March 31, 2021

The opinions of MPs on the Government’s handling of Brexit

Author:
Chris Hopkins, Associate Director
MPs are split on whether the Government effectively communicated to the public, as under half of MPs are satisfied (46%) while nearly the same number of MPs (44%) are dissatisfied.

2020 was a year of turmoil; Covid-19 ravaged the UK, mass protests in the Summer for race equality, and of course, Brexit. It did not seem a UK-EU deal would be agreed upon; however, in the eleventh hour, the teams of Johnson and Barnier managed to reach an agreement on the future relationship between the EU and UK.


This fulfilled the promise of Johnson to ‘Get Brexit Done’, but the opposition has claimed many issues with how it has been handled. To see how MPs feel about the Government’s handling of Brexit, Savanta ComRes decided to ask Members of Parliament a range of questions on the subject matter.

Half (53%) of MPs are satisfied with the Government’s overall negotiation strategy, including a third (32%) that are very satisfied. However, when analysing by party we can see that there is a clear difference of opinion between Conservative MPs and opposition MPs. Nine in ten (91%) Conservative MPs are satisfied with Johnson’s negotiation strategy, while nine in ten Labour MPs (89%) and SNP MPs (92%) are dissatisfied with the overall negotiation strategy.

The Government’s communication with the British public was a point of contention throughout negotiations. MPs are split on whether the Government effectively communicated to the public, as under half of MPs are satisfied (46%) while nearly the same number of MPs (44%) are dissatisfied. Once again party lines have become clear in the results, as four in five (80%) Conservative MPs approve of the Government’s communication with the British public, whilst not a single Labour MP or SNP MP feel the same. Nine in ten (87%) Labour MPs are dissatisfied with the Government’s communication, whilst all SNP MPs questioned feel dissatisfied.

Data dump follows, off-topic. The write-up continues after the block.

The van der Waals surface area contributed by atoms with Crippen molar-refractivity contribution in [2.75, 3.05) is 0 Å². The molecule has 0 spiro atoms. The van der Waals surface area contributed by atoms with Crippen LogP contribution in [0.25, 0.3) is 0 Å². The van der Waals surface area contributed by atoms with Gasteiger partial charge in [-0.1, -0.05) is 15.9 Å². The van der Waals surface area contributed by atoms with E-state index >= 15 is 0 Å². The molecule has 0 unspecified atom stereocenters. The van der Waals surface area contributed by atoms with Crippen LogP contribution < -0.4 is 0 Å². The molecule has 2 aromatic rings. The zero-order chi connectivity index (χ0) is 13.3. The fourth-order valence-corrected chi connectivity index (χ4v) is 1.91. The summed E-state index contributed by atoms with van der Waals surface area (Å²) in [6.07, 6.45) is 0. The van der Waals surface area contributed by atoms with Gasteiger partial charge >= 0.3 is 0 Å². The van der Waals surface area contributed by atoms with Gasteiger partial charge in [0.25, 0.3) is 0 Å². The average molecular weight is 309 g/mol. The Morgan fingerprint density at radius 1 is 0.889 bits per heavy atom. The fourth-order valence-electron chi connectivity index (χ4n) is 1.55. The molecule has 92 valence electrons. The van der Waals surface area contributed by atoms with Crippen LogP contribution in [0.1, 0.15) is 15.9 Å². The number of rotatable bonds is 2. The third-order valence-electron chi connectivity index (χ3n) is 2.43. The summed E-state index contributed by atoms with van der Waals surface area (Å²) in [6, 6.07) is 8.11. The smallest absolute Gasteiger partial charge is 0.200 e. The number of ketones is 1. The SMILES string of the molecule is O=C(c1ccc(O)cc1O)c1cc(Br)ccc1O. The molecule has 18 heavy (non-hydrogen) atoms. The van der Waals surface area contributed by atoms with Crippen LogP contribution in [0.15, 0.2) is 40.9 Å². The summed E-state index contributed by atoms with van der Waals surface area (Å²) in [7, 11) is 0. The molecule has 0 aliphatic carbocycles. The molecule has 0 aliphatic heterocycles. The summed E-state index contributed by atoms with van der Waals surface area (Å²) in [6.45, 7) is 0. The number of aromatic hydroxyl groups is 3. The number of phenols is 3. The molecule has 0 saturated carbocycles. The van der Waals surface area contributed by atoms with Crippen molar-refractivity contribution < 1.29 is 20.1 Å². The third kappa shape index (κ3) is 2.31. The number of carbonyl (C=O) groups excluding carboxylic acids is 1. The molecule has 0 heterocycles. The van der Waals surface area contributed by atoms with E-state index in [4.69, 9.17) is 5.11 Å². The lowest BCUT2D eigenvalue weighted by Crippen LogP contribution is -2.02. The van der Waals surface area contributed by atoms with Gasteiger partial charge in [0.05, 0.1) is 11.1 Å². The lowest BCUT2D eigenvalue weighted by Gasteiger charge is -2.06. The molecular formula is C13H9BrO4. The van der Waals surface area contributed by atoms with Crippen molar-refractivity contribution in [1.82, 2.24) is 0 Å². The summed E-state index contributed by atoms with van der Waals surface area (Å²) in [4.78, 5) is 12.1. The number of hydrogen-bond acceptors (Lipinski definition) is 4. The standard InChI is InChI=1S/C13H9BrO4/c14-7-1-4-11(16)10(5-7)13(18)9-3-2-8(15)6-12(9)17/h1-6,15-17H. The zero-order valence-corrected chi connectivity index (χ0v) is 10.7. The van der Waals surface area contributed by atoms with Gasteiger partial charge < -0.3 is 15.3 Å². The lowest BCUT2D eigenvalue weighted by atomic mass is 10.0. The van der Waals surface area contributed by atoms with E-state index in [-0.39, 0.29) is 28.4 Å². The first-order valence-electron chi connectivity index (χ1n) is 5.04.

Now Brexit negotiations have concluded, much has changed for businesses throughout the UK. It appears however that MPs are aggrieved with the clarity coming from the Government. Half (50%) of MPs are dissatisfied with the Government’s clarity for businesses, whilst two in five (43%) MPs are satisfied, believing the Government has been clear on new regulations. Three in four (74%) Conservative MPs are satisfied, showing the majority in the party; however, it is a drop in satisfaction compared to the previous results given. Nearly all (97%) Labour MPs are dissatisfied, showing a want for more Government clarity on the new trading rules and regulations with the EU.

While Michael Gove had the responsibility of preparing the UK for life post-Brexit, the Government had to consider infrastructure, food/medicine importation, and immigration to name a few. Half (50%) of MPs are satisfied with Governmental preparedness, whilst two in five (43%) MPs are dissatisfied. Security preparations have also been needed, as the UK has left Europol, and security cooperation between the UK and EU has come into question. Half (48%) of MPs are satisfied with the Government’s security preparedness, including cybersecurity, tackling organised criminal gangs, and terrorism. Two in five (39%) MPs however are dissatisfied with the Government’s security preparedness.

Throughout negotiations the Government was obliged to collaborate and update Parliament whenever new developments took place. MPs are split however on whether they are happy with the Government’s collaboration with Parliament. Just under half over MPs (46%) are dissatisfied with the Government’s collaboration, whilst slightly more (48%) MPs are satisfied.

A deal between the UK and EU was announced on 24th December 2020, giving just seven days for the Commons and Lords to scrutinise and pass the legislation. Half of MPs (52%) are dissatisfied with the amount of time afforded to scrutinise the deal, including two in five (37%) MPs that are very dissatisfied. Two in five (41%) are happy with the time given to scrutinise the deal, unsurprisingly most of these MPs are Conservatives.

Finally, MPs were questioned on the perception of the UK within the international community throughout the negotiations, creating an even split among MPs. Under half (44%) of MPs are satisfied with the UK’s perception around the globe, whilst the same number of MPs (44%) are dissatisfied.


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